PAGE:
By Maya Garcia CSCS www.icechamber.com
I keep this post-it on my cork board as a reminder of how far I have come. The 30% refers to my body fat seven months after my son was born.
In the spirit of our New Year’s Fat Loss Challenge, let’s talk about how some (not all) of us relate to food. Every time I am courageous enough to talk about emotional triggers that often precede poor eating habits, I feel liberated as a teacher and fellow sufferer. I know from my own experience that prescribing “extra cardio,” more intensity, and a Dr.’s version of a low carb diet are just not enough to propel every person forward. While it is true that exercise and a nutritious dietary plan (particularly one that optimizes hormonal responses in the body) will initially steer you in the right direction, they are only part of the story for the majority of people successfully keeping the weight off. Most will tell you that it requires a balance (some days better than others) of the aforementioned components in conjunction with an inner shift in the way we approach our daily life.
Some people are puzzled (and even offended) when I offer them my truth: it takes more than exercise and the illusion of a perfect diet to declare victory over a heavily ingrained behavioral pattern sometimes referred to as emotional eating or compulsive overeating, the latest terms for those of us who aren’t anorexic or bulimic or experiencing thyroid or metabolic health issues, but still struggle with our weight. First off, it’s important to debunk myths about the ways in which this manifests in our lives. Compulsive overeating does not look like the binge eating portrayed by Meredith Baxter-Birney in the 80s made-for-TV movie, Kate’s Secret. Thankfully, I don’t race to use my fingers to stuff food in my mouth like Kobayashi, the hot dog eating champion, either. Nor do I hide in my car to wolf down three king size value meals so that I can purge it all by the time I get home. It’s never that theatrical or extreme. It just means that I sometimes eat more than I expend (even though I know better) and that my tendency to overeat (even the good stuff) is often correlated with my state of mind.
And, here’s what I have learned from being in the trenches on the emotional side: it’s not always some huge traumatic event or difficult life circumstance that cause us to fall off the wagon. In my quest for understanding and healing, I have learned how profoundly my inner state of being determines how I experience the outside world. If I’m feeling down, irritable, or anxious at any given moment, more subtle forms of stress get the best of me. Sometimes it’s as simple as watching the evening news (or worse, following CNN for daytime analysis of our current economy), the sound of my son crying, being in a rush/arriving late, responding to email and cell phone calls, or simply listening to someone in a bad mood. It may sound silly to some of you who don’t have a reoccurring dysfunctional relationship with food, but for those of us who do, it’s easy to disregard nutritional boundaries when you have a lethal combo of internal unrest and external chaos operating within and around you. I think we use food the same way smokers take cigarette breaks — as a time-out, an outlet, a soothing quick release of energy.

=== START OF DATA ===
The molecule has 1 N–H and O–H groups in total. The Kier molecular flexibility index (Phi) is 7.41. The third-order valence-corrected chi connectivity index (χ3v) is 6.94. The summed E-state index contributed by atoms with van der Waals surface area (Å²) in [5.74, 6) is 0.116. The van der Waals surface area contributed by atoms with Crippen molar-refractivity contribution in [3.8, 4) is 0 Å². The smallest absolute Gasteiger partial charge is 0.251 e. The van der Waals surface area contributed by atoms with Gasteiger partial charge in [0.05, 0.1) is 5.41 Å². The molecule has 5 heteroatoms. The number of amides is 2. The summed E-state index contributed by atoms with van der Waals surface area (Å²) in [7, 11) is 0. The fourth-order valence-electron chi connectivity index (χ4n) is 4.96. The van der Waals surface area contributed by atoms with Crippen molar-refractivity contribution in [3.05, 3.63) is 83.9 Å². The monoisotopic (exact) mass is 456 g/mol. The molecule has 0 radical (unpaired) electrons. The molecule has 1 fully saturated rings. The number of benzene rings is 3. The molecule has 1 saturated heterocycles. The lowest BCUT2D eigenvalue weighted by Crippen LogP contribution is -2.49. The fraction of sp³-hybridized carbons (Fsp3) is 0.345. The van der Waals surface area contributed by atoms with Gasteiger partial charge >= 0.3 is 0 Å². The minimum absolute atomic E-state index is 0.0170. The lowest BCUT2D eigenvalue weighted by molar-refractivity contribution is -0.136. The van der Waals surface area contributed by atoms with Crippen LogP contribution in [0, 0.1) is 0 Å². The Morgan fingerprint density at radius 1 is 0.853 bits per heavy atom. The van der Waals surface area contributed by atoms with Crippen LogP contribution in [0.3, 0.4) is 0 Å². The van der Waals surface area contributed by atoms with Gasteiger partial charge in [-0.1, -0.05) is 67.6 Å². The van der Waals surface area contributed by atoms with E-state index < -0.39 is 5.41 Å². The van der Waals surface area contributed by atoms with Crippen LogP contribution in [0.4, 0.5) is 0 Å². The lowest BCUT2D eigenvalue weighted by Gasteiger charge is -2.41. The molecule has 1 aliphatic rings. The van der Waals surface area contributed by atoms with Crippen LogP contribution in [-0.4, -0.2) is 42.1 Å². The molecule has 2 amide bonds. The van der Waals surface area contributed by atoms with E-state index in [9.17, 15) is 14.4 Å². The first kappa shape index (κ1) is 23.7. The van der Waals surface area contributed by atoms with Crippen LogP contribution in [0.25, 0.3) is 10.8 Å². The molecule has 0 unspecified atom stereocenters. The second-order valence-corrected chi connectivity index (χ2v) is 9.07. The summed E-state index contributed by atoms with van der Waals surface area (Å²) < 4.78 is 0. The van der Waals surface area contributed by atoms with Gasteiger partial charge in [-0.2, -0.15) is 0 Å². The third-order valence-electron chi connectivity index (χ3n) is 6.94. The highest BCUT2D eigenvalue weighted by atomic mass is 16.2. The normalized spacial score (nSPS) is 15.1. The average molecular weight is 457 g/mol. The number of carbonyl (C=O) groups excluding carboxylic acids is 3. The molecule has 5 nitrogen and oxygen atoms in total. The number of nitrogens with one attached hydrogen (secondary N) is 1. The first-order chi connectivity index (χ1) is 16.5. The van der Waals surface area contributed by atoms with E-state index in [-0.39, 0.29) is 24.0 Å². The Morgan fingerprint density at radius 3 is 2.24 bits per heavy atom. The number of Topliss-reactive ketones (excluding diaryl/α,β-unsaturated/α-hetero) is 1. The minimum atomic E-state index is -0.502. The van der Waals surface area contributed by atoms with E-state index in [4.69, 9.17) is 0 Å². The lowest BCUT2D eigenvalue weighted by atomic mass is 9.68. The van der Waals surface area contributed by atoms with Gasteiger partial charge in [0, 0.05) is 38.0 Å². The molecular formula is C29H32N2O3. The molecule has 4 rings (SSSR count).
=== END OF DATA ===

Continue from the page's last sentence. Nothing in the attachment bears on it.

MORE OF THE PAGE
I’m not suggesting that every time you overeat there is some dark pathology lurking in the shadows, but I am trying to help you discover why even despite your best efforts (i.e. daily exercise and an honest intention to eat right), life seems to “get in the way” and for whatever reason you lose the inspiration to stay the course that day and you momentarily give up on your weight loss goal and maybe even convince yourself that you secretly lack the necessary willpower to ever get this right. I want to offer you instead the idea that creating new rituals to de-stress and interrupt old thought patterns will open incredible new doors for you. Create healthier forms of time-outs and ways to release tension so that when you’re in trouble or bored and restless, you choose a different way to self-soothe. And like me, you may have to face that choice again and again and again because there’s no magic pill for this one yet (or Oprah says she would own it). The great news is that despite the odds, many people are winning these small battles one decision at a time here at the IC. I challenge you to be among them in 2009
My greatest hope is that you’ll discover some fantastic new ways to expand your joy instead of your waistline and gain more life experience instead of weight.
“You can attract only that which you first mentally become and feel yourself to be in reality.” -Ernest Holmes
Maya and her husband Steve Khuong have an incredible training facility in the bay area. Make sure you check it out at www.icechamber.com